Large-scale PV penetration in Europe in the next decade at modest costs is possible, according to a report published on Monday by the Imperial College London as part of the European PV Parity project.
The PV Parity project, which is backed by partners from the research and academic sectors, industry and the energy production sector, aims at defining grid parity — the stage of development of PV technology at which it is competitive with conventional electricity sources in the European Union.
The project focuses on 11 EU countries, Austria, Belgium, Czech Republic, France, Germany, Greece, Italy, the Netherlands, Portugal, Spain and the United Kingdom. The new report analyzes and quantifies PV grid integration costs in the 11 key EU markets with the aim of checking the feasibility of installing up to 480 GW PV by 2030, which would cover about 15% of European electricity demand.
The authors of the report found that large penetration of PV in Europe between 2020 and 2030 can be accommodated at modest costs and not only that it is technically feasible, but also that the costs of implementing the necessary system integration measures are relatively modest.
One of the major findings is that the back-up capacity cost can be an important component of PV integration costs, especially in Northern Europe (approximately 14.50 per megawatt hour). This reflects the lower ability of PV to displace conventional generation capacity compared with Southern Europe where this cost is lower and may be even negative when there is a strong correlation between PV output and peak demands, the report found.
"The grid integration cost varies from country to country. At 2% penetration of PV, the cost varies between – 50/MWh (in Greece) and 13/MWh. At 18% penetration, the cost increases up to 26/MWh. It can be observed that in general the cost in Southern Europe is lower than the cost in Northern Europe."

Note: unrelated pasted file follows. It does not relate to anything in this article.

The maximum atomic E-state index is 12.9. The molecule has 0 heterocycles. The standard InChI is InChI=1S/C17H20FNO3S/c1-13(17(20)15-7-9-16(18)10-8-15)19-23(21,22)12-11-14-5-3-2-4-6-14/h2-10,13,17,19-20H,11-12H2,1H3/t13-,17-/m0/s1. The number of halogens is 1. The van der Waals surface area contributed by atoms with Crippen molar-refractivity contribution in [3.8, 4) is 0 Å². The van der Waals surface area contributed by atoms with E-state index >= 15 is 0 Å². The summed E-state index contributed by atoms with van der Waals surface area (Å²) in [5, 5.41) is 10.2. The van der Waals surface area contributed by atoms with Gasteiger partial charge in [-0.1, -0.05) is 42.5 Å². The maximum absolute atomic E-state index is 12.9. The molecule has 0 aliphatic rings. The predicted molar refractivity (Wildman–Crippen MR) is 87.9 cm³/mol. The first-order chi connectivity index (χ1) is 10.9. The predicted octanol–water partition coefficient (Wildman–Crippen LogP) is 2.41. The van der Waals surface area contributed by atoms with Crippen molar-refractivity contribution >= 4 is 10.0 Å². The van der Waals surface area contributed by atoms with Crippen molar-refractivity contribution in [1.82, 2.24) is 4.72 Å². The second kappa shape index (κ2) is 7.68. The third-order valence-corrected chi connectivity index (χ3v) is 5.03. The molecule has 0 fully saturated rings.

Another major cost component of PV integration is the distribution network cost of PV. Reinforcing distribution networks to accommodate PV would cost about 9 per megawatt hour by 2030, according to the report. The cost usually reduces when peak consumption coincides with peak PV production, as it would be the case in Southern Europe.
Additionally, the authors found that the transmission cost linked to the integration of 480 GW PV by 2030 remains modest. In 2020 the cost is estimated circa 0.50 per megawatt hour, increasing to 2.89 per megawatt MWh by 2030.
Balancing costs, which reflect the fact that more generators run part-loaded to provide additional balancing services and reserves due to the uncertainty in PV generation production, will remain modest, at some 1 per megawatt hour by 2030, assuming full integration of an EU balancing market, according to the report.
The study concludes that total system integration cost of PV is relatively modest and will increase to around 26 per megawatt hour by 2030. The report also argues that the applications of Demand Response (DR) or storage solutions can be effective in reducing the integration cost of PV, which could decrease by 20% thanks to DR.
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